In a project that is described by a group leader as “empowering,” Renison Associate Professor Trish Van Katwyk recently published a study that explores the way that youth see themselves in the term ‘resilience.’ “Resilience Beyond Risk: Youth Re-defining Resilience Through Collective Art-Making,” used art-making and conversation to explore the ways in which labels that are often applied to young people are understood by young people themselves. The research shows that youth want to define these terms for themselves, to be part of the conversation, and for their perspectives to be seen and heard.
The work began by hiring six youth to form two separate research teams that would each work with a group of peers; one research team focused in an urban area and the second in a rural setting. After selecting participants, group leaders helped to create a space that would spark discussion. Leaders encouraged conversation and, as one leader described, “a lot of the art and conversation throughout was led by the youth within the group.” The participants’ work was then displayed in a gallery at the end of the project.
Van Katwyk examined the content of the conversations and concluded that the resilience and wellbeing of youth is greatly affected by external sources, such as the ways in which terms are applied to them. According to Van Katwyk, this study sheds light on how youth are considered by the rest of society, and should give policymakers something tangible to consider when using blanket terms to describe young people.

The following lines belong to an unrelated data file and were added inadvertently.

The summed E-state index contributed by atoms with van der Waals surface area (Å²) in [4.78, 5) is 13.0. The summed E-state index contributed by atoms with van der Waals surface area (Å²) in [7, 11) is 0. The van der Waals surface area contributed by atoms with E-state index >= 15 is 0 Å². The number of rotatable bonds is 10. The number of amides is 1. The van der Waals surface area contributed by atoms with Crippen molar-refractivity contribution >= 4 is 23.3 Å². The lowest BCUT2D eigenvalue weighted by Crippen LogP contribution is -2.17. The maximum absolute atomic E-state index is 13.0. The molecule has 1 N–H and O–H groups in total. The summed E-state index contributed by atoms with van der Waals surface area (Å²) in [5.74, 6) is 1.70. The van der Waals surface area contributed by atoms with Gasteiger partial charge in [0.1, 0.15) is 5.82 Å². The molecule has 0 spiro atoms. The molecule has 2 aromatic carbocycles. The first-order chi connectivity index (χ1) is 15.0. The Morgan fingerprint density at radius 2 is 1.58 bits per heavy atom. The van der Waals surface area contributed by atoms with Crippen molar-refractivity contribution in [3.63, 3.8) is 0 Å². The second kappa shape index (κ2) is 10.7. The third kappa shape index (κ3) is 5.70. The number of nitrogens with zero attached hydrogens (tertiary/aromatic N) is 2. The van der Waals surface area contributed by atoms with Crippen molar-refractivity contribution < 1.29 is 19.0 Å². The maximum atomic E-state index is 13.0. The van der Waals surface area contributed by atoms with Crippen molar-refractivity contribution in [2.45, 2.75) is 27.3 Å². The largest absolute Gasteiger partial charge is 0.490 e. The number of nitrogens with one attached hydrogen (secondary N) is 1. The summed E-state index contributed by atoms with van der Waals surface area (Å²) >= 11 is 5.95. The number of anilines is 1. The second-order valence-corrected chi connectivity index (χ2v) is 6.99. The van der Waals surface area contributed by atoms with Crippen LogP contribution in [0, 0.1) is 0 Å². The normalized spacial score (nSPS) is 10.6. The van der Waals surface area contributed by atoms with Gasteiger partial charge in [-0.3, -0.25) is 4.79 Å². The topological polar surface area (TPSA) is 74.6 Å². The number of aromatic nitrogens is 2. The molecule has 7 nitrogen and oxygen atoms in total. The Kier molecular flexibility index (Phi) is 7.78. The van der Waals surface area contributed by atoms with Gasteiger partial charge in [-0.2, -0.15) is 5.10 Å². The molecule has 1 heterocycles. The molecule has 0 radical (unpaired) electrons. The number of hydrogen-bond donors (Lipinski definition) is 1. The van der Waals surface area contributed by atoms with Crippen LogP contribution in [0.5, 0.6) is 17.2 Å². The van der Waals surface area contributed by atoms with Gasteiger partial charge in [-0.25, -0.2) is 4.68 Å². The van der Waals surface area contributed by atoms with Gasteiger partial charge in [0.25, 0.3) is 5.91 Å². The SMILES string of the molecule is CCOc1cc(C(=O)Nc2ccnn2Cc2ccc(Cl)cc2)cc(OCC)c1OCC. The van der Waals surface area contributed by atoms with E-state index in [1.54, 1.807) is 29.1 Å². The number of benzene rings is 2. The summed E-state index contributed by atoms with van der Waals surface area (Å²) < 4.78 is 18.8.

Similarly, the findings can serve as a starting point for service providers to acknowledge the importance of providing space and opportunities for youth to express themselves, and share those expressions with each other.
The full article, “Resilience Beyond Risk: Youth Re-defining Resilience Through Collective Art-Making,” was co-authored by Yukari Seko and published by the Child and Adolescent Social Work Journal in December 2018. It is available to read online at https://link.springer.com/article/10.1007/s10560-018-0590-0. The study received funding from the Doris and Ross Dixon Foundation.